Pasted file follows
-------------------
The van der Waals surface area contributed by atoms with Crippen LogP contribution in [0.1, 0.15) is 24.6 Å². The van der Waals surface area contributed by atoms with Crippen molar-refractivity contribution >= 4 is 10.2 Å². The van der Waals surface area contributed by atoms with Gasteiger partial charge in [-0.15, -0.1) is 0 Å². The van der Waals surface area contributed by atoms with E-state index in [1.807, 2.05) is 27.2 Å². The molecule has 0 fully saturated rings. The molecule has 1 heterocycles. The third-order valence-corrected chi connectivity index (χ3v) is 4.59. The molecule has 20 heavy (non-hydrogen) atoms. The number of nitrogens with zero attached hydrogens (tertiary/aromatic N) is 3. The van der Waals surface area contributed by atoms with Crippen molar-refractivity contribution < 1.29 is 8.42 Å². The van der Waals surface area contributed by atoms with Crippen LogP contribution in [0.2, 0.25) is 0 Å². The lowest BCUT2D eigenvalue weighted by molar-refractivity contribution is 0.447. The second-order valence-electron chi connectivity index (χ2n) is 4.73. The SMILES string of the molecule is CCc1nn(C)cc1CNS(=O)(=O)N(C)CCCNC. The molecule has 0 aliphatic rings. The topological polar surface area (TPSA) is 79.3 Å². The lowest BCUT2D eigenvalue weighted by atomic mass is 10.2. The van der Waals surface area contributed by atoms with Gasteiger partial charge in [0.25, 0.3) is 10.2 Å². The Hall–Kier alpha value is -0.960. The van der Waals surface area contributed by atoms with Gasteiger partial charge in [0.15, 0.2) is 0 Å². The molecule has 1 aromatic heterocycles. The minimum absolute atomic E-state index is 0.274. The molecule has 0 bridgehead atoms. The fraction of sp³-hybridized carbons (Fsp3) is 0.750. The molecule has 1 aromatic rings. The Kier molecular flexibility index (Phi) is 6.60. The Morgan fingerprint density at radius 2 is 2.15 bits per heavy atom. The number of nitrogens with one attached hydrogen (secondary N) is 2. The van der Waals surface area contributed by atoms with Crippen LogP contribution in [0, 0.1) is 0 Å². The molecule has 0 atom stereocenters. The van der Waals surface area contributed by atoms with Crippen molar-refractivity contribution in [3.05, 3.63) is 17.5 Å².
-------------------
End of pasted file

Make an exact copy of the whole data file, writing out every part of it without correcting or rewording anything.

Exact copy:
The van der Waals surface area contributed by atoms with Crippen LogP contribution in [0.1, 0.15) is 24.6 Å². The van der Waals surface area contributed by atoms with Crippen molar-refractivity contribution >= 4 is 10.2 Å². The van der Waals surface area contributed by atoms with Gasteiger partial charge in [-0.15, -0.1) is 0 Å². The van der Waals surface area contributed by atoms with E-state index in [1.807, 2.05) is 27.2 Å². The molecule has 0 fully saturated rings. The molecule has 1 heterocycles. The third-order valence-corrected chi connectivity index (χ3v) is 4.59. The molecule has 20 heavy (non-hydrogen) atoms. The number of nitrogens with zero attached hydrogens (tertiary/aromatic N) is 3. The van der Waals surface area contributed by atoms with Crippen molar-refractivity contribution < 1.29 is 8.42 Å². The van der Waals surface area contributed by atoms with Crippen LogP contribution in [0.2, 0.25) is 0 Å². The lowest BCUT2D eigenvalue weighted by molar-refractivity contribution is 0.447. The second-order valence-electron chi connectivity index (χ2n) is 4.73. The SMILES string of the molecule is CCc1nn(C)cc1CNS(=O)(=O)N(C)CCCNC. The molecule has 0 aliphatic rings. The topological polar surface area (TPSA) is 79.3 Å². The lowest BCUT2D eigenvalue weighted by atomic mass is 10.2. The van der Waals surface area contributed by atoms with Gasteiger partial charge in [0.25, 0.3) is 10.2 Å². The Hall–Kier alpha value is -0.960. The van der Waals surface area contributed by atoms with Gasteiger partial charge in [0.15, 0.2) is 0 Å². The molecule has 1 aromatic heterocycles. The minimum absolute atomic E-state index is 0.274. The molecule has 0 bridgehead atoms. The fraction of sp³-hybridized carbons (Fsp3) is 0.750. The molecule has 1 aromatic rings. The Kier molecular flexibility index (Phi) is 6.60. The Morgan fingerprint density at radius 2 is 2.15 bits per heavy atom. The number of nitrogens with one attached hydrogen (secondary N) is 2. The van der Waals surface area contributed by atoms with Crippen LogP contribution in [0, 0.1) is 0 Å². The molecule has 0 atom stereocenters. The van der Waals surface area contributed by atoms with Crippen molar-refractivity contribution in [3.05, 3.63) is 17.5 Å².